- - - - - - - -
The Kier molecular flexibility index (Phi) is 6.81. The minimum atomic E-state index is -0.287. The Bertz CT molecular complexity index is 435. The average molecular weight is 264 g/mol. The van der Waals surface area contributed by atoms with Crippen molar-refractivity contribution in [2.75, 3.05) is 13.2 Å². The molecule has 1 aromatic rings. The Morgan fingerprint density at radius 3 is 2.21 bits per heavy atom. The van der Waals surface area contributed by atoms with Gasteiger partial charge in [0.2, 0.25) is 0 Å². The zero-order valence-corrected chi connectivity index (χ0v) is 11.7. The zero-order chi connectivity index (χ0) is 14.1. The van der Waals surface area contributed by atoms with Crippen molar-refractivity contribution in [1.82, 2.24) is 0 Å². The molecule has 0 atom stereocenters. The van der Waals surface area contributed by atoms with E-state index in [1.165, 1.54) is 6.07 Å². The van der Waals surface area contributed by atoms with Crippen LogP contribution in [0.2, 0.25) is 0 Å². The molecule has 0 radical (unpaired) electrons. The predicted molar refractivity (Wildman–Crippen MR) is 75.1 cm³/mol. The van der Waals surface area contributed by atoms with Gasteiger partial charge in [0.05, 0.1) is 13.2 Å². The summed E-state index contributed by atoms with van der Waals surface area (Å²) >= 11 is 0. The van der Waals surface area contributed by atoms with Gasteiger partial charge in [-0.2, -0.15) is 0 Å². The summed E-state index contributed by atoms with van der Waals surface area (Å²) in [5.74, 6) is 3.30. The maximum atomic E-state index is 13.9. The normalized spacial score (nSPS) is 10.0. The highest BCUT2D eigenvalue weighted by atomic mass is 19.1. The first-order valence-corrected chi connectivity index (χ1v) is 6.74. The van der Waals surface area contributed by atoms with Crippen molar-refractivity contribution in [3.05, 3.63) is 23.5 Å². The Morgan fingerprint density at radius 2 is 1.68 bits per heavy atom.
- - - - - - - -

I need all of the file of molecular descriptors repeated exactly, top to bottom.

The Kier molecular flexibility index (Phi) is 6.81. The minimum atomic E-state index is -0.287. The Bertz CT molecular complexity index is 435. The average molecular weight is 264 g/mol. The van der Waals surface area contributed by atoms with Crippen molar-refractivity contribution in [2.75, 3.05) is 13.2 Å². The molecule has 1 aromatic rings. The Morgan fingerprint density at radius 3 is 2.21 bits per heavy atom. The van der Waals surface area contributed by atoms with Gasteiger partial charge in [0.2, 0.25) is 0 Å². The zero-order valence-corrected chi connectivity index (χ0v) is 11.7. The zero-order chi connectivity index (χ0) is 14.1. The van der Waals surface area contributed by atoms with Crippen molar-refractivity contribution in [1.82, 2.24) is 0 Å². The molecule has 0 atom stereocenters. The van der Waals surface area contributed by atoms with E-state index in [1.165, 1.54) is 6.07 Å². The van der Waals surface area contributed by atoms with Crippen LogP contribution in [0.2, 0.25) is 0 Å². The molecule has 0 radical (unpaired) electrons. The predicted molar refractivity (Wildman–Crippen MR) is 75.1 cm³/mol. The van der Waals surface area contributed by atoms with Gasteiger partial charge in [0.05, 0.1) is 13.2 Å². The summed E-state index contributed by atoms with van der Waals surface area (Å²) >= 11 is 0. The van der Waals surface area contributed by atoms with Gasteiger partial charge in [-0.2, -0.15) is 0 Å². The summed E-state index contributed by atoms with van der Waals surface area (Å²) in [5.74, 6) is 3.30. The maximum atomic E-state index is 13.9. The normalized spacial score (nSPS) is 10.0. The highest BCUT2D eigenvalue weighted by atomic mass is 19.1. The first-order valence-corrected chi connectivity index (χ1v) is 6.74. The van der Waals surface area contributed by atoms with Crippen molar-refractivity contribution in [3.05, 3.63) is 23.5 Å². The Morgan fingerprint density at radius 2 is 1.68 bits per heavy atom.